Microsoft doesn't hate F#
Every once in a while, somewhere on the internet some people get into a cycle of doomerism about F# and Microsoft. You can see a fun catalogue of this on Reddit but it comes up in the F# slack, discord, hacker news, and social media too.
All I can say is: ugh, come the fuck on.
First of all, anyone who has a bone to pick with Microsoft should take a close look at the high and consistent volume of code contributions over the years. When I was the PM for several years, I saw people in the community come and go, complain about “Microsoft investments” or whatever, and then disappear all while we were still just pushing code and adding new features. Drive-by GitHub issues, hacker news comments, reddit comments, etc. all from people who showed up out of nowhere, seemingly did nothing, and then left.
Detractors come and go, but Microsoft is still there, paying people to fix your bugs, add features you like, and continue to support people who pay money to have a supported product within Visual Studio.
And recently, Microsoft did the unthinkable: created an entirely new F# team in addition to the people who were already working on it.
Do you know that Microsoft has been regularly paying $10k USD to OSS projects for years now? There’s a program that employees participate in to vote for which projects get money. When I was at Microsoft, several F# projects were considered and voted on, even coming close to getting a grant. Instead of focusing on why an F# project didn’t win out yet, ask yourself this: does your company run a program like this? Why not?
When I was at Microsoft, I also helped ensure that Microsoft paid for 3 months of full-time work on Ionide and FsAutocomplete . The results of that work were the first version of the F# LSP, several new features, and tons of performance work. The stipulations of the contract? Just do good shit that users are happy with. That was it! And even better, I wasn’t the one who proposed this. An engineering director who noticed that a lot of people use Ionide kicked it off and got approval. Has your company offered to pay the maintainers full-time, no strings attached? Why not?
While F# is supported in the context of .NET and Visual Studio, at the end of the day, it is an open source project. There are timelines and oblogations that the team must meet, but other than that, there’s no master plan or anything, and there never will be. F# is one of the best-funded and most stable open source projects in the world. And like other open source projects, they don’t owe you a whole lot. They don’t owe you certain features, they don’t owe you a particular team size, they don’t owe you money being sent to a particular library, and they don’t owe you maintenance of your favorite library either.
If you want parts of the F# ecosystem to get better, be the change you want to see in the world! Roll up your sleeves and do the work. But you’re gonna need to flex your non-technical muscles, because writing code is the easy part here. The hard part is building an argument and demonstrating why it’s valuable to invest in F#. Wanna know how I know this? Because this is what people at Microsoft do all the time, and not just for F#, but for literally everything. If you think that it’s just a given that a particular project at Microsoft lives on forever because there’s always someone there to pick it up, you’d be horribly mistaken. People on the inside do the difficult non-technical work every year to ensure that the things they work on keep getting funded and improved. And they then follow up each year by building things that meet their goals. If you’re under the impression that “Microsoft doesn’t give a shit about F#”, then I would challenge you to do this work yourself. Buckle up, because it ain’t easy, like getting into a doomer argument on the internet is.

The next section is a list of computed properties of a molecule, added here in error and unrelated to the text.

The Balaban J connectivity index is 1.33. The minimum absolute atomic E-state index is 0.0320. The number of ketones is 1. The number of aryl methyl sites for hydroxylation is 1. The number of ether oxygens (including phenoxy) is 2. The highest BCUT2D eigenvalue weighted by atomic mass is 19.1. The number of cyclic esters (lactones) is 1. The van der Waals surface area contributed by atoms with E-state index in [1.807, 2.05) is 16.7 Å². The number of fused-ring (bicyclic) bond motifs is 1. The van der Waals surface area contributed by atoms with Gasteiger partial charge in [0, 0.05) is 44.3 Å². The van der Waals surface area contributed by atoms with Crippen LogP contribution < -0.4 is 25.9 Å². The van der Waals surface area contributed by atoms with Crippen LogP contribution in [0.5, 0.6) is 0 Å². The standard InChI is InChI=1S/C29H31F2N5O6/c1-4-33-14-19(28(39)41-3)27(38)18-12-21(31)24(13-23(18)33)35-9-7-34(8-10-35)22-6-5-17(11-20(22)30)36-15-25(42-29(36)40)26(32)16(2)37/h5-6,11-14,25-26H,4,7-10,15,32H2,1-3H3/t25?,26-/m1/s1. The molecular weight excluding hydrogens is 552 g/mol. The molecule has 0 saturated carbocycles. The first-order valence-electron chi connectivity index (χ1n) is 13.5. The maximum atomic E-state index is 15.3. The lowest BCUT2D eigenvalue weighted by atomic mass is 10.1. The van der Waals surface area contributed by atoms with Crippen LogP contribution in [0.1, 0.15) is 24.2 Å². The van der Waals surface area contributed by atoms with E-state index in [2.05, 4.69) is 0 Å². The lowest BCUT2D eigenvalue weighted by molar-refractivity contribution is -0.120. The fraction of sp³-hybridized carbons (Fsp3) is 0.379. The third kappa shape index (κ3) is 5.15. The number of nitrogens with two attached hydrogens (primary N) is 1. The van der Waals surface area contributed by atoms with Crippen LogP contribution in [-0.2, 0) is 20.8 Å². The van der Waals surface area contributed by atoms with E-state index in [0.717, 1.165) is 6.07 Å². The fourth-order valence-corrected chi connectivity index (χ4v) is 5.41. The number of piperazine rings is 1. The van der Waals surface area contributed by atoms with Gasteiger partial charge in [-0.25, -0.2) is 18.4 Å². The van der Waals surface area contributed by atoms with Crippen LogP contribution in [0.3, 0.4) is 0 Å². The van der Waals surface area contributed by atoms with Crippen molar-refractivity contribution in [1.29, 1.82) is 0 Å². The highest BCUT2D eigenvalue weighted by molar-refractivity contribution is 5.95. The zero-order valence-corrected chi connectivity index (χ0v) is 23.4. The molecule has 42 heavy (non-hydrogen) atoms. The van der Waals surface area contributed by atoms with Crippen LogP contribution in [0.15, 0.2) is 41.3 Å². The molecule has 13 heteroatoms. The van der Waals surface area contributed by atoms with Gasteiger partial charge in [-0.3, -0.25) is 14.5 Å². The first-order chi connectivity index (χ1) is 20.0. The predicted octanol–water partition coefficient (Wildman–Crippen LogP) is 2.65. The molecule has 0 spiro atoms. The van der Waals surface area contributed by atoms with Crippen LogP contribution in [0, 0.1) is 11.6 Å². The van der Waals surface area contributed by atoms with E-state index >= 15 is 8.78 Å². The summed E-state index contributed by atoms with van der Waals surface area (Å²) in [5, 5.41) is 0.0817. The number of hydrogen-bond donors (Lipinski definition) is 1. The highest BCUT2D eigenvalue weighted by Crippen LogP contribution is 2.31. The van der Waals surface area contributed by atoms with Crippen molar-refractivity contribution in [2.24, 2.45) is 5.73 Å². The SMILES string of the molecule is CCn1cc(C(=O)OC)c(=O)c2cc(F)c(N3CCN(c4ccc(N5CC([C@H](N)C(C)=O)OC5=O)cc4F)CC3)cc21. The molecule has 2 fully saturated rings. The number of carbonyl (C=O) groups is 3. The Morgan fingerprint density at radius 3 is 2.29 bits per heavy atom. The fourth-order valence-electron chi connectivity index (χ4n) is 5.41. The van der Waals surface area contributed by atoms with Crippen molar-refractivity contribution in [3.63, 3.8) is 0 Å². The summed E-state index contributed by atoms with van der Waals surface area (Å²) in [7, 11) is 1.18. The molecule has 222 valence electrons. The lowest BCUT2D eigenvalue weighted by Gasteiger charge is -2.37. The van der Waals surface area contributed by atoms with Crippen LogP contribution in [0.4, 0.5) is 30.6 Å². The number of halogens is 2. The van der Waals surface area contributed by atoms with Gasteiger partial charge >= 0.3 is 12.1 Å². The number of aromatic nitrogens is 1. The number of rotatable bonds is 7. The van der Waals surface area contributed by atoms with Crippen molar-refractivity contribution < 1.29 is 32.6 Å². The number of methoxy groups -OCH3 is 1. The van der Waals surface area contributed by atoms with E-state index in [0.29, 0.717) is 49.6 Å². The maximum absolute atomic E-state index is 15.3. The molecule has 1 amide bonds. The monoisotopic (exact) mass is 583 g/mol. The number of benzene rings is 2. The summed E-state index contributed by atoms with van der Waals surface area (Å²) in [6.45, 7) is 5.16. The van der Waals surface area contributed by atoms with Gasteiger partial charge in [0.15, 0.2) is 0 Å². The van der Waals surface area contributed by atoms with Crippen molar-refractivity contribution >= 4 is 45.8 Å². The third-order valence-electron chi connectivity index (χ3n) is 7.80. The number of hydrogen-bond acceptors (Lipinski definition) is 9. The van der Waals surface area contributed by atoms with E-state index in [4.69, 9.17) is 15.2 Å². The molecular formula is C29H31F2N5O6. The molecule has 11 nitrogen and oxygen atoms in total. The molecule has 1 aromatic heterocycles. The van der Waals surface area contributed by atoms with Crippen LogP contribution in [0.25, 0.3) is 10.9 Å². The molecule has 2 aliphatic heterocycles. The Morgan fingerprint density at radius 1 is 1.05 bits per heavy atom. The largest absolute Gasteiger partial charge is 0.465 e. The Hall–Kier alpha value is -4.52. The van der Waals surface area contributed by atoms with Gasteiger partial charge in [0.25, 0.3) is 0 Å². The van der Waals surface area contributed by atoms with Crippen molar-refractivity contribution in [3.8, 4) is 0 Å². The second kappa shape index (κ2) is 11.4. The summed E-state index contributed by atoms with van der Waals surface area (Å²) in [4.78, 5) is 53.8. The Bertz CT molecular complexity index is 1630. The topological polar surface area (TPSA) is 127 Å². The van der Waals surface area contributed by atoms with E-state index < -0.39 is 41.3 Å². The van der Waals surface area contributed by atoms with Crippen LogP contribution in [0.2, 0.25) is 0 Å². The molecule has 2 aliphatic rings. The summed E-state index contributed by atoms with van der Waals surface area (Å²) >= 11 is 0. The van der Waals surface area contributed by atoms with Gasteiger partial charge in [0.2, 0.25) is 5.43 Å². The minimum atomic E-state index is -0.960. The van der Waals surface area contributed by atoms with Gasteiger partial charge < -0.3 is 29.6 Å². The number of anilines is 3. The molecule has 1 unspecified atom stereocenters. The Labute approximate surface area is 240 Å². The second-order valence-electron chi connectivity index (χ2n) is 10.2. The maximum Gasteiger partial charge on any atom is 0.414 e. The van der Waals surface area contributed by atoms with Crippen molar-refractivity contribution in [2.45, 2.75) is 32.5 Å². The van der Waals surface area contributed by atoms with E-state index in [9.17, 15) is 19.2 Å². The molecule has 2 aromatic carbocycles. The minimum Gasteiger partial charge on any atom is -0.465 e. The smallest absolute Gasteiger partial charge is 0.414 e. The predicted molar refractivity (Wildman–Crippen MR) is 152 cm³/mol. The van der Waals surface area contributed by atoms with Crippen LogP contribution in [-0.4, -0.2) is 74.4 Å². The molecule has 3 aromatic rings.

If that’s too much, then do the non-technical work to convince Microsoft that your favorite feature request (or whatever it is) is worth doing next! Build a careful argument, engage with the extremely kind people who work on F#, engage with others in the community, and build consensus in a world filled with different opinions. And if you’re not successful, be graceful in handling that.
Like an open source project, you can also fork F# if you like. If you truly have the time and money to be able to turn it into what you truly want it to be, go for it! Supplant Microsoft as the major contributor to the language and its development. Package it up in wild and wacky ways, add incredible features, build the best IDE tooling on the planet, and get the community to back you instead of Microsoft! Since it’s MIT licensed all you need to do is provide attribution. What’s stopping you?
So why did I write this post?
- You don’t really have to worry about Microsoft
- Microsoft is doing a lot more than you likely think they are
- If you really care, you should put in the work instead of complain about it
And above all else, just build cool shit and have a good time. Stop focusing on what Microsoft is doing or not doing. F# is a turing complete language available on all major platforms in the world. You can build just about anything you want with it.